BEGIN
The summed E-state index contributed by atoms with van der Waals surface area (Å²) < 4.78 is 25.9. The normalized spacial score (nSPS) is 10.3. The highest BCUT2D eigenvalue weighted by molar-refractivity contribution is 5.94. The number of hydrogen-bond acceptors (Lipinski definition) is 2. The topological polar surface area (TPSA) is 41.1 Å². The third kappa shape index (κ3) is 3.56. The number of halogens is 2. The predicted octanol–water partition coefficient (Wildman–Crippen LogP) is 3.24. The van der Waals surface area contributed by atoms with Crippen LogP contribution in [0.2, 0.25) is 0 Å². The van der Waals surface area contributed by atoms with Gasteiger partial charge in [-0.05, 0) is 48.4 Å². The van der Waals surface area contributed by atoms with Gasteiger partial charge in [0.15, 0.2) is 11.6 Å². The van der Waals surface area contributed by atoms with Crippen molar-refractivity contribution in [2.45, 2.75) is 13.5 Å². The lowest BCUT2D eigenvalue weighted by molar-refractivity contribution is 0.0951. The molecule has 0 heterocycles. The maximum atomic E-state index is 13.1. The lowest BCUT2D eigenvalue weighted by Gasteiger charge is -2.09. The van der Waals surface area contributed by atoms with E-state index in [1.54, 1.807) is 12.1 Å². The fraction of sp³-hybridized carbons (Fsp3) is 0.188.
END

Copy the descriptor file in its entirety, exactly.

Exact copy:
The summed E-state index contributed by atoms with van der Waals surface area (Å²) < 4.78 is 25.9. The normalized spacial score (nSPS) is 10.3. The highest BCUT2D eigenvalue weighted by molar-refractivity contribution is 5.94. The number of hydrogen-bond acceptors (Lipinski definition) is 2. The topological polar surface area (TPSA) is 41.1 Å². The third kappa shape index (κ3) is 3.56. The number of halogens is 2. The predicted octanol–water partition coefficient (Wildman–Crippen LogP) is 3.24. The van der Waals surface area contributed by atoms with Crippen LogP contribution in [0.2, 0.25) is 0 Å². The van der Waals surface area contributed by atoms with Gasteiger partial charge in [-0.05, 0) is 48.4 Å². The van der Waals surface area contributed by atoms with Gasteiger partial charge in [0.15, 0.2) is 11.6 Å². The van der Waals surface area contributed by atoms with Crippen molar-refractivity contribution in [2.45, 2.75) is 13.5 Å². The lowest BCUT2D eigenvalue weighted by molar-refractivity contribution is 0.0951. The molecule has 0 heterocycles. The maximum atomic E-state index is 13.1. The lowest BCUT2D eigenvalue weighted by Gasteiger charge is -2.09. The van der Waals surface area contributed by atoms with E-state index in [1.54, 1.807) is 12.1 Å². The fraction of sp³-hybridized carbons (Fsp3) is 0.188.